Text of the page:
“Cinderella” at Telluride’s Palm Theatre October 18

“Cinderella” at Telluride’s Palm Theatre October 18

IMG_6942 That SWOOSH you hear is the sound of some gnarly skier passing you, hair flying, on one of Telluride's double black diamond bump runs. The tap tap tapping of her keyboard is that same woman running a business. She is also somebody's Princess.

When you tuck in your daughter at night, do you – or did you – tell her fairy tales about handsome Prince Charming riding in on a big white horse to sweep her away to a distant castle, where he will wed her and worship her for all eternity? The "Cinderella Syndrome" occurs when well-meaning parents set up unrealistic expectations for their precious little girls, high hopes which became unrealistic in the post-"Mad Men" era of feminism. That's when glass ceilings replaced glass slippers – or at least cause them to be tossed into a box and stuck at the back of a closet. Gone but not forgotten.

Forget the fact women appear to be less happy today than ever ("Blue Is the New Black," Maureen Dowd, The New York Times, September 20) and just sit back, relax and enjoy. On Sunday, October 18, 3 p.m., the State Street Ballet brings its production of "Cinderella" to Telluride's Michael D. Palm Theatre.

"Cinderella" is one of the best-known fairy tales not just in our culture, but around the globe, with more than 3,000 variations as far afield as China and Africa. State Street, however, follows the version most Americans know best, the one that first appeared in Charles Perrault's "Tales of Mother Goose, " published in 1697.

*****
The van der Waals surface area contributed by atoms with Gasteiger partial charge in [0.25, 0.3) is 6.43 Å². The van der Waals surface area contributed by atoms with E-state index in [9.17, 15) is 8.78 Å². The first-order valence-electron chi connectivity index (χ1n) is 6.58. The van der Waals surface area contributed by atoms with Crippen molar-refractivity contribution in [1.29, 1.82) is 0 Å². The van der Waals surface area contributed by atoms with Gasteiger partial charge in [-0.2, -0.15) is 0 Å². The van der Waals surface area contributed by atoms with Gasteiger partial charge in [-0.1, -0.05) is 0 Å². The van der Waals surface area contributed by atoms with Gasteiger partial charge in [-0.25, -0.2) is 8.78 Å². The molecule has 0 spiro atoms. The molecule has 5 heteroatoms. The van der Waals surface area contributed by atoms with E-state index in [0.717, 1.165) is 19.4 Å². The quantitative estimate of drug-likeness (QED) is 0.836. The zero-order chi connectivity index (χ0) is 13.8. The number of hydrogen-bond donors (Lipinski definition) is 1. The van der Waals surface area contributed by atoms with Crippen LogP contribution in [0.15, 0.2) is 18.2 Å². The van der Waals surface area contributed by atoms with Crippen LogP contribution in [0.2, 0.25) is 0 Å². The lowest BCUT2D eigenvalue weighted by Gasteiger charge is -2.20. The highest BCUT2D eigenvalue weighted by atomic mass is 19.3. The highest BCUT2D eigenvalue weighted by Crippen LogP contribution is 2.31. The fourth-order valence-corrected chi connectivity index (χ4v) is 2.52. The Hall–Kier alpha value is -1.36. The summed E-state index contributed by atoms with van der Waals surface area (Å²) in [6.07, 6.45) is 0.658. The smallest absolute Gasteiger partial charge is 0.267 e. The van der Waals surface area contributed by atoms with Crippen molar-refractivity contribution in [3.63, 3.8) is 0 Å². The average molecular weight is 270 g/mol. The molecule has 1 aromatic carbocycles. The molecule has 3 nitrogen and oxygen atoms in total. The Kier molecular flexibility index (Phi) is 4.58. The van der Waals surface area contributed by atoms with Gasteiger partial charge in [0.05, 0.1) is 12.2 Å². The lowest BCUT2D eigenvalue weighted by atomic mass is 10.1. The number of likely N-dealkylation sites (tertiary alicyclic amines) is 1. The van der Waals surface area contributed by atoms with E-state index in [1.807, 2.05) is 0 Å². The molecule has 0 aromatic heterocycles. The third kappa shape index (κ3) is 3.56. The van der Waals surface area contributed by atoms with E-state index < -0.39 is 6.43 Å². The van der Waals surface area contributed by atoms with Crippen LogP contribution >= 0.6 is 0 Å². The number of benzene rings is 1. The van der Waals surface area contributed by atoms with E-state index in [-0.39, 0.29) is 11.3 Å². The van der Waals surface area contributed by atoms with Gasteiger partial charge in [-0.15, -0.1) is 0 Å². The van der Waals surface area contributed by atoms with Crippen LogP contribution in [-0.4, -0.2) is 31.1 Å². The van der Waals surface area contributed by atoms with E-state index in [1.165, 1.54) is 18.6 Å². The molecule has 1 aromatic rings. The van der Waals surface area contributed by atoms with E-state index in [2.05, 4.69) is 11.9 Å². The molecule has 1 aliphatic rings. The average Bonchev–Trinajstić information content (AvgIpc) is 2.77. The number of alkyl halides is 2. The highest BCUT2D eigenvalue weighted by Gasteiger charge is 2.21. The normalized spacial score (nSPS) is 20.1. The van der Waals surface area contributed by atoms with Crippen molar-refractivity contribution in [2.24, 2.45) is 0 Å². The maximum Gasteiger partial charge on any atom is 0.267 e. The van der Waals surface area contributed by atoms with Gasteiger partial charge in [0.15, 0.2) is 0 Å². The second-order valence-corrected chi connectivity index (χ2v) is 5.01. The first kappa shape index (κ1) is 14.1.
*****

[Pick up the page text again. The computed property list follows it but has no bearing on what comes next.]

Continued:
In broad strokes, the plot follows Cinderella from the time her mother dies and her father remarries an evil stepmother, who forces the bodacious young thing to perform menial tasks for her and her two mirror -challenged daughters. A fairy godmother and magical animals conspire to get Cindy out of the house to a ball, where she meets Prince Charming. He is gobsmacked by her beauty and sweetness. They marry and live happily ever after. The story is the ultimate example of "If the shoe fits…"

For a delightful few hours, forget juggling job, dishes and kids' schedules and enjoy the magical thinking. (Afterwards remind your daughter, it was just a fairy tale. Her future ride is more likely to be a pumpkin than a coach.)

The Palm's production of State Street's "Cinderella" includes about 30 talented extras from the Telluride region playing owls, mice, fairy attendants, fireflies, birds and a page, all coached for their roles by Valerie Madonia and Amanda Sturdevandt of the Telluride Dance Academy.

Note: State Street is offering a Master Class, also Sunday, 12 – 1 p.m. on the Palm stage. Participants must be 12 or older with previous ballet experience. To register call 970-369-5675

No Comments

Sorry, the comment form is closed at this time.